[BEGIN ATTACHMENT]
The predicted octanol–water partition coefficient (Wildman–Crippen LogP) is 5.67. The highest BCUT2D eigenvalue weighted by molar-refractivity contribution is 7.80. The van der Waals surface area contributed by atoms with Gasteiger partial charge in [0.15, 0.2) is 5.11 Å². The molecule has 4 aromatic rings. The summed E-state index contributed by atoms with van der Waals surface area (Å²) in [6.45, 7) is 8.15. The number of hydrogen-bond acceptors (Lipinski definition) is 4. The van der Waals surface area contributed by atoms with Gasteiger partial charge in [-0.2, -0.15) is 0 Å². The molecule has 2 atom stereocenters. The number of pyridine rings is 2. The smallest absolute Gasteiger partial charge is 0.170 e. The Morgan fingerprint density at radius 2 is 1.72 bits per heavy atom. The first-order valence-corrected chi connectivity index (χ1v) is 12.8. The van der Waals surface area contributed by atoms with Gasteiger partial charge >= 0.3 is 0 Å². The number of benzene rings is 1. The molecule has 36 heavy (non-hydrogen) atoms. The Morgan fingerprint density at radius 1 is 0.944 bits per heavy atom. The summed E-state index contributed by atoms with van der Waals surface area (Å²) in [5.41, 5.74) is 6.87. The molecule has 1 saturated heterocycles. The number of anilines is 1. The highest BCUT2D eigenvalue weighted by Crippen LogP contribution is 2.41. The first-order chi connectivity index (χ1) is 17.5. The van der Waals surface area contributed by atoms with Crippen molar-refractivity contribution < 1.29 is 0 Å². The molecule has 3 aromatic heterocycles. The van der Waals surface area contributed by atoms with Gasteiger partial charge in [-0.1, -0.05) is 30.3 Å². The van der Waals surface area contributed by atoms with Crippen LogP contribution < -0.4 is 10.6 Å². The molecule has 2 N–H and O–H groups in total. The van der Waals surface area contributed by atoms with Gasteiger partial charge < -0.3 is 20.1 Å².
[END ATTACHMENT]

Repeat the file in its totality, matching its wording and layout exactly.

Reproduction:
The predicted octanol–water partition coefficient (Wildman–Crippen LogP) is 5.67. The highest BCUT2D eigenvalue weighted by molar-refractivity contribution is 7.80. The van der Waals surface area contributed by atoms with Gasteiger partial charge in [0.15, 0.2) is 5.11 Å². The molecule has 4 aromatic rings. The summed E-state index contributed by atoms with van der Waals surface area (Å²) in [6.45, 7) is 8.15. The number of hydrogen-bond acceptors (Lipinski definition) is 4. The van der Waals surface area contributed by atoms with Gasteiger partial charge in [-0.2, -0.15) is 0 Å². The molecule has 2 atom stereocenters. The number of pyridine rings is 2. The smallest absolute Gasteiger partial charge is 0.170 e. The Morgan fingerprint density at radius 2 is 1.72 bits per heavy atom. The first-order valence-corrected chi connectivity index (χ1v) is 12.8. The van der Waals surface area contributed by atoms with Gasteiger partial charge >= 0.3 is 0 Å². The number of benzene rings is 1. The molecule has 36 heavy (non-hydrogen) atoms. The Morgan fingerprint density at radius 1 is 0.944 bits per heavy atom. The summed E-state index contributed by atoms with van der Waals surface area (Å²) in [5.41, 5.74) is 6.87. The molecule has 1 saturated heterocycles. The number of anilines is 1. The highest BCUT2D eigenvalue weighted by Crippen LogP contribution is 2.41. The first-order chi connectivity index (χ1) is 17.5. The van der Waals surface area contributed by atoms with Crippen molar-refractivity contribution < 1.29 is 0 Å². The molecule has 3 aromatic heterocycles. The van der Waals surface area contributed by atoms with Gasteiger partial charge in [-0.1, -0.05) is 30.3 Å². The van der Waals surface area contributed by atoms with Crippen LogP contribution < -0.4 is 10.6 Å². The molecule has 2 N–H and O–H groups in total. The van der Waals surface area contributed by atoms with Gasteiger partial charge < -0.3 is 20.1 Å².